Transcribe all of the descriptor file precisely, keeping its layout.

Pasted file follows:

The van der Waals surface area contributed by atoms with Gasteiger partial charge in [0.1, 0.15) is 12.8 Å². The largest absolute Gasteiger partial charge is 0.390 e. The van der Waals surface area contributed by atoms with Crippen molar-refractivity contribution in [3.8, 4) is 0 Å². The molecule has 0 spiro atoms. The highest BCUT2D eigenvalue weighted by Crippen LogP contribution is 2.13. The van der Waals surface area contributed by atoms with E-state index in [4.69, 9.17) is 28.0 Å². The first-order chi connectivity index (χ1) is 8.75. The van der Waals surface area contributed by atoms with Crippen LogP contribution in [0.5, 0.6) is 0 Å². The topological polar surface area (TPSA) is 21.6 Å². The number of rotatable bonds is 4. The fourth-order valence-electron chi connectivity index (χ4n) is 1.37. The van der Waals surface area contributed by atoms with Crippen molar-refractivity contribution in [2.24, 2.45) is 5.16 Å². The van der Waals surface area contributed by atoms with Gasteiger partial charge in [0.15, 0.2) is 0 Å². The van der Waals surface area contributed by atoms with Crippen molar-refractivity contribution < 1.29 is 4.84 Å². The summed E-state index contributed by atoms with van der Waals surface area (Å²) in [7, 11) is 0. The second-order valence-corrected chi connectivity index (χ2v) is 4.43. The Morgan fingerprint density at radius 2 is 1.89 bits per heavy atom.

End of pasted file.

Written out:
The van der Waals surface area contributed by atoms with Gasteiger partial charge in [0.1, 0.15) is 12.8 Å². The largest absolute Gasteiger partial charge is 0.390 e. The van der Waals surface area contributed by atoms with Crippen molar-refractivity contribution in [3.8, 4) is 0 Å². The molecule has 0 spiro atoms. The highest BCUT2D eigenvalue weighted by Crippen LogP contribution is 2.13. The van der Waals surface area contributed by atoms with E-state index in [4.69, 9.17) is 28.0 Å². The first-order chi connectivity index (χ1) is 8.75. The van der Waals surface area contributed by atoms with Crippen LogP contribution in [0.5, 0.6) is 0 Å². The topological polar surface area (TPSA) is 21.6 Å². The number of rotatable bonds is 4. The fourth-order valence-electron chi connectivity index (χ4n) is 1.37. The van der Waals surface area contributed by atoms with Crippen molar-refractivity contribution in [2.24, 2.45) is 5.16 Å². The van der Waals surface area contributed by atoms with Gasteiger partial charge in [0.15, 0.2) is 0 Å². The van der Waals surface area contributed by atoms with Crippen molar-refractivity contribution < 1.29 is 4.84 Å². The summed E-state index contributed by atoms with van der Waals surface area (Å²) in [7, 11) is 0. The second-order valence-corrected chi connectivity index (χ2v) is 4.43. The Morgan fingerprint density at radius 2 is 1.89 bits per heavy atom.